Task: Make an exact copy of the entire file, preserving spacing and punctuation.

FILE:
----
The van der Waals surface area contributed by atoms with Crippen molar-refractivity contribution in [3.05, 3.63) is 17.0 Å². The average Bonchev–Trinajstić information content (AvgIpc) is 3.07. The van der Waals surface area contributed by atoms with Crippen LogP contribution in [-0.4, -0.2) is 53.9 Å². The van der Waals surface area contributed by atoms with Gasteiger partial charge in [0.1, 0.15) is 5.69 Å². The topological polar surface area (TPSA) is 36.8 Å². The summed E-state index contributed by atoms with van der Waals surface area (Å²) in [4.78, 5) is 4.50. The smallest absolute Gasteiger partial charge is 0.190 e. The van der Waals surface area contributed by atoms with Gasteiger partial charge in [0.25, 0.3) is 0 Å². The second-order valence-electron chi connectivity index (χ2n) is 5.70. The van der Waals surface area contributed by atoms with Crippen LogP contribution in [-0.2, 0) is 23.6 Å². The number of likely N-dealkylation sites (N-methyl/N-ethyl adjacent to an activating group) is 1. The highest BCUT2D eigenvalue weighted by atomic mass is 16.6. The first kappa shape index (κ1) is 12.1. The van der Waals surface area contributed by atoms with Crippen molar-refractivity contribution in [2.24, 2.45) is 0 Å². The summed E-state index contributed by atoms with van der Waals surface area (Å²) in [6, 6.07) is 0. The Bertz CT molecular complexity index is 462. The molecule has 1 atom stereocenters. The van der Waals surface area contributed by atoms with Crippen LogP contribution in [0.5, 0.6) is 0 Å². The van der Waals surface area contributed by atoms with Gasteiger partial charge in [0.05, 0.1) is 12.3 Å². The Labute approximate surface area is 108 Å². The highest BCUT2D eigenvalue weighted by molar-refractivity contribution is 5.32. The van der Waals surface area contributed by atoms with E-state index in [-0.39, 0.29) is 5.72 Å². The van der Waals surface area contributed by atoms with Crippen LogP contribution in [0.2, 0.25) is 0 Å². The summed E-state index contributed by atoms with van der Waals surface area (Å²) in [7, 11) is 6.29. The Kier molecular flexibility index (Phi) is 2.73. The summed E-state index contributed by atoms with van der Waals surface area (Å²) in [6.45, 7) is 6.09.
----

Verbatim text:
The van der Waals surface area contributed by atoms with Crippen molar-refractivity contribution in [3.05, 3.63) is 17.0 Å². The average Bonchev–Trinajstić information content (AvgIpc) is 3.07. The van der Waals surface area contributed by atoms with Crippen LogP contribution in [-0.4, -0.2) is 53.9 Å². The van der Waals surface area contributed by atoms with Gasteiger partial charge in [0.1, 0.15) is 5.69 Å². The topological polar surface area (TPSA) is 36.8 Å². The summed E-state index contributed by atoms with van der Waals surface area (Å²) in [4.78, 5) is 4.50. The smallest absolute Gasteiger partial charge is 0.190 e. The van der Waals surface area contributed by atoms with Gasteiger partial charge in [0.25, 0.3) is 0 Å². The second-order valence-electron chi connectivity index (χ2n) is 5.70. The van der Waals surface area contributed by atoms with Crippen LogP contribution in [-0.2, 0) is 23.6 Å². The number of likely N-dealkylation sites (N-methyl/N-ethyl adjacent to an activating group) is 1. The highest BCUT2D eigenvalue weighted by atomic mass is 16.6. The first kappa shape index (κ1) is 12.1. The van der Waals surface area contributed by atoms with Crippen molar-refractivity contribution in [2.24, 2.45) is 0 Å². The summed E-state index contributed by atoms with van der Waals surface area (Å²) in [6, 6.07) is 0. The Bertz CT molecular complexity index is 462. The molecule has 1 atom stereocenters. The van der Waals surface area contributed by atoms with Crippen LogP contribution in [0.5, 0.6) is 0 Å². The van der Waals surface area contributed by atoms with Gasteiger partial charge in [0.05, 0.1) is 12.3 Å². The Labute approximate surface area is 108 Å². The highest BCUT2D eigenvalue weighted by molar-refractivity contribution is 5.32. The van der Waals surface area contributed by atoms with E-state index in [-0.39, 0.29) is 5.72 Å². The van der Waals surface area contributed by atoms with Crippen LogP contribution in [0.2, 0.25) is 0 Å². The summed E-state index contributed by atoms with van der Waals surface area (Å²) in [7, 11) is 6.29. The Kier molecular flexibility index (Phi) is 2.73. The summed E-state index contributed by atoms with van der Waals surface area (Å²) in [6.45, 7) is 6.09.